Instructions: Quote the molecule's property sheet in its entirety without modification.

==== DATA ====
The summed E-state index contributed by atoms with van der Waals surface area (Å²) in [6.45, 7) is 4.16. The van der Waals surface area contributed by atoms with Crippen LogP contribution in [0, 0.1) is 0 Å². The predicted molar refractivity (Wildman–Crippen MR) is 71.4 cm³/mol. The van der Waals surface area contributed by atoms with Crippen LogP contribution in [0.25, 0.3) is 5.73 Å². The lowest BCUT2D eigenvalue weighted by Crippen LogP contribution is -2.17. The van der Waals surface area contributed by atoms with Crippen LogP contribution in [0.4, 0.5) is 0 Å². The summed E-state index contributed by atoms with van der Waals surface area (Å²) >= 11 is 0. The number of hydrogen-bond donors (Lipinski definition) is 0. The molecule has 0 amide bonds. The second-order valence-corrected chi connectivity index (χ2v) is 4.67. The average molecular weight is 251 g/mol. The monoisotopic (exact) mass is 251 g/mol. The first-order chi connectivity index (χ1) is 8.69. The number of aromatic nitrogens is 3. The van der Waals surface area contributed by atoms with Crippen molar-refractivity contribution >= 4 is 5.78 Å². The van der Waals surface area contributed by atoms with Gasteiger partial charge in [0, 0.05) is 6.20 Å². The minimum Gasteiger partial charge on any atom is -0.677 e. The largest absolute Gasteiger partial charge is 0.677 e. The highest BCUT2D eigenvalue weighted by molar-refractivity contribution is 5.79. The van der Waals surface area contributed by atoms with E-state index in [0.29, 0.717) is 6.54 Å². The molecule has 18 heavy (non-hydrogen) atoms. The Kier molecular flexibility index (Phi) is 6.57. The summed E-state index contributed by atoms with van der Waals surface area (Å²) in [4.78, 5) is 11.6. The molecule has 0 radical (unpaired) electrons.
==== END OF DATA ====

The summed E-state index contributed by atoms with van der Waals surface area (Å²) in [6.45, 7) is 4.16. The van der Waals surface area contributed by atoms with Crippen LogP contribution in [0, 0.1) is 0 Å². The predicted molar refractivity (Wildman–Crippen MR) is 71.4 cm³/mol. The van der Waals surface area contributed by atoms with Crippen LogP contribution in [0.25, 0.3) is 5.73 Å². The lowest BCUT2D eigenvalue weighted by Crippen LogP contribution is -2.17. The van der Waals surface area contributed by atoms with Crippen LogP contribution in [0.4, 0.5) is 0 Å². The summed E-state index contributed by atoms with van der Waals surface area (Å²) >= 11 is 0. The number of hydrogen-bond donors (Lipinski definition) is 0. The molecule has 0 amide bonds. The second-order valence-corrected chi connectivity index (χ2v) is 4.67. The average molecular weight is 251 g/mol. The monoisotopic (exact) mass is 251 g/mol. The first-order chi connectivity index (χ1) is 8.69. The number of aromatic nitrogens is 3. The van der Waals surface area contributed by atoms with Crippen molar-refractivity contribution >= 4 is 5.78 Å². The van der Waals surface area contributed by atoms with Gasteiger partial charge in [0, 0.05) is 6.20 Å². The minimum Gasteiger partial charge on any atom is -0.677 e. The largest absolute Gasteiger partial charge is 0.677 e. The highest BCUT2D eigenvalue weighted by molar-refractivity contribution is 5.79. The van der Waals surface area contributed by atoms with E-state index in [0.29, 0.717) is 6.54 Å². The molecule has 18 heavy (non-hydrogen) atoms. The Kier molecular flexibility index (Phi) is 6.57. The summed E-state index contributed by atoms with van der Waals surface area (Å²) in [4.78, 5) is 11.6. The molecule has 0 radical (unpaired) electrons.